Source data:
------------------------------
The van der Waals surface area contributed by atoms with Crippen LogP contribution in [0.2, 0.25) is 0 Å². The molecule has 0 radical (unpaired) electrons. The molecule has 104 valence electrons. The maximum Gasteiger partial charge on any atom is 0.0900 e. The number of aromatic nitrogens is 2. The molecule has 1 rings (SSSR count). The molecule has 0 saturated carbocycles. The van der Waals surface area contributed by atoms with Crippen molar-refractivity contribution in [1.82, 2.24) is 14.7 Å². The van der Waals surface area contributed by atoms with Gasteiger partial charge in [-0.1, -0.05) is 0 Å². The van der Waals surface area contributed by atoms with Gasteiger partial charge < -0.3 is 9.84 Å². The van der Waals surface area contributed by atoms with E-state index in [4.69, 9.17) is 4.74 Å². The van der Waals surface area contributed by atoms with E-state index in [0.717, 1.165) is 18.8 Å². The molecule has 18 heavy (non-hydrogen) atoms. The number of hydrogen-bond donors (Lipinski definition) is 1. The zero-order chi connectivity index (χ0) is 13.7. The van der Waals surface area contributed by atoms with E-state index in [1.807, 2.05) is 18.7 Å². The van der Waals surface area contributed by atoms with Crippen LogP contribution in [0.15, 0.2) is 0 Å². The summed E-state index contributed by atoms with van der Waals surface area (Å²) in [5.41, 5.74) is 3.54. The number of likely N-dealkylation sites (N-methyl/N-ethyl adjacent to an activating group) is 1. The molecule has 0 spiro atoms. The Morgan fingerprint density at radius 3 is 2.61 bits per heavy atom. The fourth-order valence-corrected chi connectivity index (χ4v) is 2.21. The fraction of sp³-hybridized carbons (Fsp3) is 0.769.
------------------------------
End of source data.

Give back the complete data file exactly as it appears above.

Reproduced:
The van der Waals surface area contributed by atoms with Crippen LogP contribution in [0.2, 0.25) is 0 Å². The molecule has 0 radical (unpaired) electrons. The molecule has 104 valence electrons. The maximum Gasteiger partial charge on any atom is 0.0900 e. The number of aromatic nitrogens is 2. The molecule has 1 rings (SSSR count). The molecule has 0 saturated carbocycles. The van der Waals surface area contributed by atoms with Crippen molar-refractivity contribution in [1.82, 2.24) is 14.7 Å². The van der Waals surface area contributed by atoms with Gasteiger partial charge in [-0.1, -0.05) is 0 Å². The van der Waals surface area contributed by atoms with Gasteiger partial charge < -0.3 is 9.84 Å². The van der Waals surface area contributed by atoms with E-state index in [4.69, 9.17) is 4.74 Å². The van der Waals surface area contributed by atoms with E-state index in [0.717, 1.165) is 18.8 Å². The molecule has 18 heavy (non-hydrogen) atoms. The number of hydrogen-bond donors (Lipinski definition) is 1. The zero-order chi connectivity index (χ0) is 13.7. The van der Waals surface area contributed by atoms with E-state index in [1.807, 2.05) is 18.7 Å². The van der Waals surface area contributed by atoms with Crippen LogP contribution in [0.15, 0.2) is 0 Å². The summed E-state index contributed by atoms with van der Waals surface area (Å²) in [5.41, 5.74) is 3.54. The number of likely N-dealkylation sites (N-methyl/N-ethyl adjacent to an activating group) is 1. The molecule has 0 spiro atoms. The Morgan fingerprint density at radius 3 is 2.61 bits per heavy atom. The fourth-order valence-corrected chi connectivity index (χ4v) is 2.21. The fraction of sp³-hybridized carbons (Fsp3) is 0.769.